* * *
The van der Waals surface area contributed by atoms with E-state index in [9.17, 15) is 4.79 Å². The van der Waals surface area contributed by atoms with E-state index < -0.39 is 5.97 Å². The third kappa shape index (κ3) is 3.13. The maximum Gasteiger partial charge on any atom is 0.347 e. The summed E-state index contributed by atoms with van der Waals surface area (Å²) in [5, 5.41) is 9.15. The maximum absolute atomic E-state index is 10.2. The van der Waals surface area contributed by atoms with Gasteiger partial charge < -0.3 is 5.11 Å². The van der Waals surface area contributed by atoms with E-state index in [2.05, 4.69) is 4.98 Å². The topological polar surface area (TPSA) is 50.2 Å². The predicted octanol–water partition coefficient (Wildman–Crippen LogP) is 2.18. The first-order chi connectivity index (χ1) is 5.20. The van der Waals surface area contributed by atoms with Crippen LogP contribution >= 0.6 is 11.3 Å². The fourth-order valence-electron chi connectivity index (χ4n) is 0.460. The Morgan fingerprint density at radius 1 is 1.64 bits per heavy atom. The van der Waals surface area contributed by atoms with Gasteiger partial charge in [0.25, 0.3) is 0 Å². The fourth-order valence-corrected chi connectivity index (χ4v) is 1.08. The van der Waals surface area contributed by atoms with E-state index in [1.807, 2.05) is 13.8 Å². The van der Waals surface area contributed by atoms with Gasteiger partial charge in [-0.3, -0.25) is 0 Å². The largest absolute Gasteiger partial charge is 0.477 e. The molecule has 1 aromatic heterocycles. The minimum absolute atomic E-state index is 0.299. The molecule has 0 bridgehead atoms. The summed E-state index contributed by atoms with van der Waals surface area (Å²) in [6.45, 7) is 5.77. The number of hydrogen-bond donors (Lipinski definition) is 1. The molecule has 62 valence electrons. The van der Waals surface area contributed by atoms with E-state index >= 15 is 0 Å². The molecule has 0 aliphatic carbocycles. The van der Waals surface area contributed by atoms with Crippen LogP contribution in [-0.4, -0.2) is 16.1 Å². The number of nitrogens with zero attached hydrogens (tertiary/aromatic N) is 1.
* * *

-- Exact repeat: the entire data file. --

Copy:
The van der Waals surface area contributed by atoms with E-state index in [9.17, 15) is 4.79 Å². The van der Waals surface area contributed by atoms with E-state index < -0.39 is 5.97 Å². The third kappa shape index (κ3) is 3.13. The maximum Gasteiger partial charge on any atom is 0.347 e. The summed E-state index contributed by atoms with van der Waals surface area (Å²) in [5, 5.41) is 9.15. The maximum absolute atomic E-state index is 10.2. The van der Waals surface area contributed by atoms with Gasteiger partial charge < -0.3 is 5.11 Å². The van der Waals surface area contributed by atoms with E-state index in [2.05, 4.69) is 4.98 Å². The topological polar surface area (TPSA) is 50.2 Å². The predicted octanol–water partition coefficient (Wildman–Crippen LogP) is 2.18. The first-order chi connectivity index (χ1) is 5.20. The van der Waals surface area contributed by atoms with Crippen LogP contribution >= 0.6 is 11.3 Å². The fourth-order valence-electron chi connectivity index (χ4n) is 0.460. The Morgan fingerprint density at radius 1 is 1.64 bits per heavy atom. The van der Waals surface area contributed by atoms with Gasteiger partial charge in [0.25, 0.3) is 0 Å². The fourth-order valence-corrected chi connectivity index (χ4v) is 1.08. The van der Waals surface area contributed by atoms with E-state index in [1.807, 2.05) is 13.8 Å². The van der Waals surface area contributed by atoms with Gasteiger partial charge in [-0.3, -0.25) is 0 Å². The largest absolute Gasteiger partial charge is 0.477 e. The molecule has 1 aromatic heterocycles. The minimum absolute atomic E-state index is 0.299. The molecule has 0 bridgehead atoms. The summed E-state index contributed by atoms with van der Waals surface area (Å²) in [6.45, 7) is 5.77. The number of hydrogen-bond donors (Lipinski definition) is 1. The molecule has 62 valence electrons. The van der Waals surface area contributed by atoms with E-state index >= 15 is 0 Å². The molecule has 0 aliphatic carbocycles. The van der Waals surface area contributed by atoms with Crippen LogP contribution in [-0.4, -0.2) is 16.1 Å². The number of nitrogens with zero attached hydrogens (tertiary/aromatic N) is 1.